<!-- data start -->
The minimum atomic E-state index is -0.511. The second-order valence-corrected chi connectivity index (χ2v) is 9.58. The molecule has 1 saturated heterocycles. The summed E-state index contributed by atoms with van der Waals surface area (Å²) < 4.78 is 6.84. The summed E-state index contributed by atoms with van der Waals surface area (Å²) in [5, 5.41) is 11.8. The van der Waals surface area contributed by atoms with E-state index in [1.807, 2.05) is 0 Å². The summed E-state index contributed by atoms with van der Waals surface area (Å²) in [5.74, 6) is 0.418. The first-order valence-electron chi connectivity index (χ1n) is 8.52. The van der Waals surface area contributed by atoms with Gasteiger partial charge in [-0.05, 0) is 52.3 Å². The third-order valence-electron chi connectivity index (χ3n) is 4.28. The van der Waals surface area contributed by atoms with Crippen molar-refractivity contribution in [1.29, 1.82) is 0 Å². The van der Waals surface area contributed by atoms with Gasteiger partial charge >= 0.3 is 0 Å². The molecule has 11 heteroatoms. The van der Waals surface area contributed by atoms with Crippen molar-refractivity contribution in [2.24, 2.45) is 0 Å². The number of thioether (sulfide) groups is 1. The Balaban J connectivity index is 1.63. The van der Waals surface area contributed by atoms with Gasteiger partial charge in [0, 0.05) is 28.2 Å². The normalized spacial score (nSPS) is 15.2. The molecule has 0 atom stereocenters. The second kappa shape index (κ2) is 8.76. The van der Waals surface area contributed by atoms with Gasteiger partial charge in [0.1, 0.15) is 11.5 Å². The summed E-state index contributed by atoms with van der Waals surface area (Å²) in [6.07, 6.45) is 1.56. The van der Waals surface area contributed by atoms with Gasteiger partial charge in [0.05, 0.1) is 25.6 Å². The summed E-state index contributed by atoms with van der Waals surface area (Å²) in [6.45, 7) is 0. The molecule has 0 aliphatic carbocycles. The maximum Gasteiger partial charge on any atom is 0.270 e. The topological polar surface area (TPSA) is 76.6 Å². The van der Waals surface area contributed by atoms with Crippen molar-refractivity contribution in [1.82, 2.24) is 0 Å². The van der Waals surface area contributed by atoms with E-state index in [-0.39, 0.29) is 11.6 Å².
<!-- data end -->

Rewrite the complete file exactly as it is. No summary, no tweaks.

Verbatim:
The minimum atomic E-state index is -0.511. The second-order valence-corrected chi connectivity index (χ2v) is 9.58. The molecule has 1 saturated heterocycles. The summed E-state index contributed by atoms with van der Waals surface area (Å²) < 4.78 is 6.84. The summed E-state index contributed by atoms with van der Waals surface area (Å²) in [5, 5.41) is 11.8. The van der Waals surface area contributed by atoms with E-state index in [1.807, 2.05) is 0 Å². The summed E-state index contributed by atoms with van der Waals surface area (Å²) in [5.74, 6) is 0.418. The first-order valence-electron chi connectivity index (χ1n) is 8.52. The van der Waals surface area contributed by atoms with Gasteiger partial charge in [-0.05, 0) is 52.3 Å². The third-order valence-electron chi connectivity index (χ3n) is 4.28. The van der Waals surface area contributed by atoms with Crippen molar-refractivity contribution in [1.29, 1.82) is 0 Å². The van der Waals surface area contributed by atoms with Gasteiger partial charge >= 0.3 is 0 Å². The molecule has 11 heteroatoms. The van der Waals surface area contributed by atoms with Crippen molar-refractivity contribution in [2.24, 2.45) is 0 Å². The number of thioether (sulfide) groups is 1. The Balaban J connectivity index is 1.63. The van der Waals surface area contributed by atoms with Gasteiger partial charge in [0, 0.05) is 28.2 Å². The normalized spacial score (nSPS) is 15.2. The molecule has 0 atom stereocenters. The second kappa shape index (κ2) is 8.76. The van der Waals surface area contributed by atoms with Gasteiger partial charge in [0.1, 0.15) is 11.5 Å². The summed E-state index contributed by atoms with van der Waals surface area (Å²) in [6.07, 6.45) is 1.56. The van der Waals surface area contributed by atoms with Gasteiger partial charge in [0.05, 0.1) is 25.6 Å². The summed E-state index contributed by atoms with van der Waals surface area (Å²) in [6.45, 7) is 0. The molecule has 0 aliphatic carbocycles. The maximum Gasteiger partial charge on any atom is 0.270 e. The topological polar surface area (TPSA) is 76.6 Å². The van der Waals surface area contributed by atoms with Crippen molar-refractivity contribution in [1.82, 2.24) is 0 Å². The van der Waals surface area contributed by atoms with E-state index in [-0.39, 0.29) is 11.6 Å².